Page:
My dad was always good about sending lots of letters when he knew I’d appreciate it. He kept a steady stream of one-way letter writing to me at summer camp that year. Most sounded a bit like this:
“Dear Mindy, Everything here is still the same as the last time I wrote to you. We notified our insurance company that you are going to submit a claim for a severe case of nonwriteitis. It seems that the post office is only on strike in Hendersonville, NC. and only the Mindy Silverboard mail is in dispute, they think that nonwriteitis is contagious. Well, I would suggest that you crank out the old pen and paper and send your brain into gear. Trouble brought some friends home to spend the night. Naturally they slept in your bed. Ryne came by for a visit but we told him to buzz off. Yonaton moved next door into the Downey’s old house. All the little Blackbarts smell like farts. Boy are they nasty. Marc is working hard at getting fired. All he knows how to do is bitch. His stupid friends are calling the house after 10:00 p.m. You know I love that. One more time and I go after them with the shotgun. Have you smelled the skunk yet? What kind of swimming program do they have you in? Have you changed your linen yet. How about your underwear? I bet you could out stink the skunk. I told you you would miss me I am never wrong.
So, for context, Trouble was our beagle. She would have been a couple of years old at this point. By the time I left for university we had acquired a second dog, Spike, and Trouble had got fat and crotchety. But at this point, in 1987, she was still puppy-like and I used to love to wrestle with her on the living room floor. I’m fairly certain I would have missed that dog as much as I did the rest of my family.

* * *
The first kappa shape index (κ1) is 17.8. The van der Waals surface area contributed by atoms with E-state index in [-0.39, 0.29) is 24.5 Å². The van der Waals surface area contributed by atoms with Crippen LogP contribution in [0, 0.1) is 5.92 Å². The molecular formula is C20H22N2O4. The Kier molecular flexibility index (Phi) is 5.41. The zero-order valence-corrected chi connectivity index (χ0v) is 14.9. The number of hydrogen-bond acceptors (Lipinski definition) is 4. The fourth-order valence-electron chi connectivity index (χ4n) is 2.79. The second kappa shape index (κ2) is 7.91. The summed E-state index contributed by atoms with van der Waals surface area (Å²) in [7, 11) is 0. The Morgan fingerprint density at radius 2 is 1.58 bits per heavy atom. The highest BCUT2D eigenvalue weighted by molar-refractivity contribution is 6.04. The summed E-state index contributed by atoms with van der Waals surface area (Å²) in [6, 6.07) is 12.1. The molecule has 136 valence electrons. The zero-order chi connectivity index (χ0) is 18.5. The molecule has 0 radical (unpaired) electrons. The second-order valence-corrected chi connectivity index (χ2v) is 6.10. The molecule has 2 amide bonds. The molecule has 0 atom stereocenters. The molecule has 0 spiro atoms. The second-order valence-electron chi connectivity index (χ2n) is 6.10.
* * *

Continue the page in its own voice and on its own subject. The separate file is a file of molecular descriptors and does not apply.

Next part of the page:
As for Yonaton, he was a friend from primary school. His father, Mr. Bleichbard, was my seventh grade Hebrew teacher. My father was convinced I’d had a crush on Yonaton (or maybe that he was my secret boyfriend) because he was a boy and he was my friend. By this point, Yonaton had been back in Israel with his family and was in Yeshiva. I’d received a few letters – again leading my lovely, supportive father to mock me endlessly.
And my brother and his friends…note the shotgun threat. It will rear its head again later on. He had a double-barrelled shotgun that he kept in the bedroom when I was growing up. Secretly I think my dad wished he hadn’t been born into a Jewish family so he could have embraced his inner redneck with gusto. As it was, he had to settle for keeping a couple of guns, ostensibly for self-defence should anyone burgle the house while we were in, and to shoot snakes with them once or twice a year. In fact, every so often the neighbors would hear a gunshot and they’d stick their heads outside and shout over their fences “Has Stanley seen another snake?” So the shotgun was for snakes, intruders, and as a threat made to boys he thought wanted to date me, boys who dated my friends, and friends of my brothers who irritated him. He liked watching our friends squirm.
In any case, this was pretty typical of the letters I received all through summer camp. I did eventually write him back – just not as often as he wrote me.